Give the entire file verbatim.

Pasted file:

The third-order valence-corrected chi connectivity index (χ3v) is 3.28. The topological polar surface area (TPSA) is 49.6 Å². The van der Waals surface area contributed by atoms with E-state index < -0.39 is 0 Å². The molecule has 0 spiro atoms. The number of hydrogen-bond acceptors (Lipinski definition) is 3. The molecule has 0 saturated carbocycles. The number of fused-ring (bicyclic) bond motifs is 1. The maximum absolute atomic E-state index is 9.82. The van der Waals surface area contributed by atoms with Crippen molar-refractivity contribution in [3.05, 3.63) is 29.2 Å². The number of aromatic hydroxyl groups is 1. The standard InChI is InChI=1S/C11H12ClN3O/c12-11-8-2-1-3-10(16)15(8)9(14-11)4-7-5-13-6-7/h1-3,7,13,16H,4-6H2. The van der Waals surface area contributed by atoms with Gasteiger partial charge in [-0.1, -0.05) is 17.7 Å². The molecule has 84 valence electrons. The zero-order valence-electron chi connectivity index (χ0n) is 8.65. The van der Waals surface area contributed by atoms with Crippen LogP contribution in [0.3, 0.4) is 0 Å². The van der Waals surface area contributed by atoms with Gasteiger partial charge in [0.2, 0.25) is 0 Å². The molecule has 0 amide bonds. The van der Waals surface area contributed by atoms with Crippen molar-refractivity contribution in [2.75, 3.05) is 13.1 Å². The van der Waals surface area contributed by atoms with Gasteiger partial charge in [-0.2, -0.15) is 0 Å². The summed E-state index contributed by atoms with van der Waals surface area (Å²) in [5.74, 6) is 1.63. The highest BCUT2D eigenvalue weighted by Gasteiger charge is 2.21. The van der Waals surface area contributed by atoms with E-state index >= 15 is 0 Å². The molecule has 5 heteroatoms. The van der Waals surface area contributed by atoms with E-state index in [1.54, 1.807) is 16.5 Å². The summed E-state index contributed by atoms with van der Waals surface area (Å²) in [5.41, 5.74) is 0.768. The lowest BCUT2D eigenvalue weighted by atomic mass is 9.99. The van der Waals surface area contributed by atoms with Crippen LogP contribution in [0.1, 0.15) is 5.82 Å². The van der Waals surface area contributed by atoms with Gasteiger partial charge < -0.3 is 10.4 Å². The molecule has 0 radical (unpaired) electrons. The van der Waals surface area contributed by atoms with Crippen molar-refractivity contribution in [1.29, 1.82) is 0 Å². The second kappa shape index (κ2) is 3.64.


The third-order valence-corrected chi connectivity index (χ3v) is 3.28. The topological polar surface area (TPSA) is 49.6 Å². The van der Waals surface area contributed by atoms with E-state index < -0.39 is 0 Å². The molecule has 0 spiro atoms. The number of hydrogen-bond acceptors (Lipinski definition) is 3. The molecule has 0 saturated carbocycles. The number of fused-ring (bicyclic) bond motifs is 1. The maximum absolute atomic E-state index is 9.82. The van der Waals surface area contributed by atoms with Crippen molar-refractivity contribution in [3.05, 3.63) is 29.2 Å². The number of aromatic hydroxyl groups is 1. The standard InChI is InChI=1S/C11H12ClN3O/c12-11-8-2-1-3-10(16)15(8)9(14-11)4-7-5-13-6-7/h1-3,7,13,16H,4-6H2. The van der Waals surface area contributed by atoms with Gasteiger partial charge in [-0.1, -0.05) is 17.7 Å². The molecule has 84 valence electrons. The zero-order valence-electron chi connectivity index (χ0n) is 8.65. The van der Waals surface area contributed by atoms with Crippen LogP contribution in [0.3, 0.4) is 0 Å². The van der Waals surface area contributed by atoms with Gasteiger partial charge in [0.2, 0.25) is 0 Å². The molecule has 0 amide bonds. The van der Waals surface area contributed by atoms with Crippen molar-refractivity contribution in [2.75, 3.05) is 13.1 Å². The van der Waals surface area contributed by atoms with Gasteiger partial charge in [-0.2, -0.15) is 0 Å². The summed E-state index contributed by atoms with van der Waals surface area (Å²) in [5.74, 6) is 1.63. The highest BCUT2D eigenvalue weighted by Gasteiger charge is 2.21. The van der Waals surface area contributed by atoms with E-state index >= 15 is 0 Å². The molecule has 5 heteroatoms. The van der Waals surface area contributed by atoms with E-state index in [1.54, 1.807) is 16.5 Å². The summed E-state index contributed by atoms with van der Waals surface area (Å²) in [5.41, 5.74) is 0.768. The lowest BCUT2D eigenvalue weighted by atomic mass is 9.99. The van der Waals surface area contributed by atoms with Crippen LogP contribution in [0.1, 0.15) is 5.82 Å². The van der Waals surface area contributed by atoms with Gasteiger partial charge < -0.3 is 10.4 Å². The molecule has 0 radical (unpaired) electrons. The van der Waals surface area contributed by atoms with Crippen molar-refractivity contribution in [1.29, 1.82) is 0 Å². The second kappa shape index (κ2) is 3.64.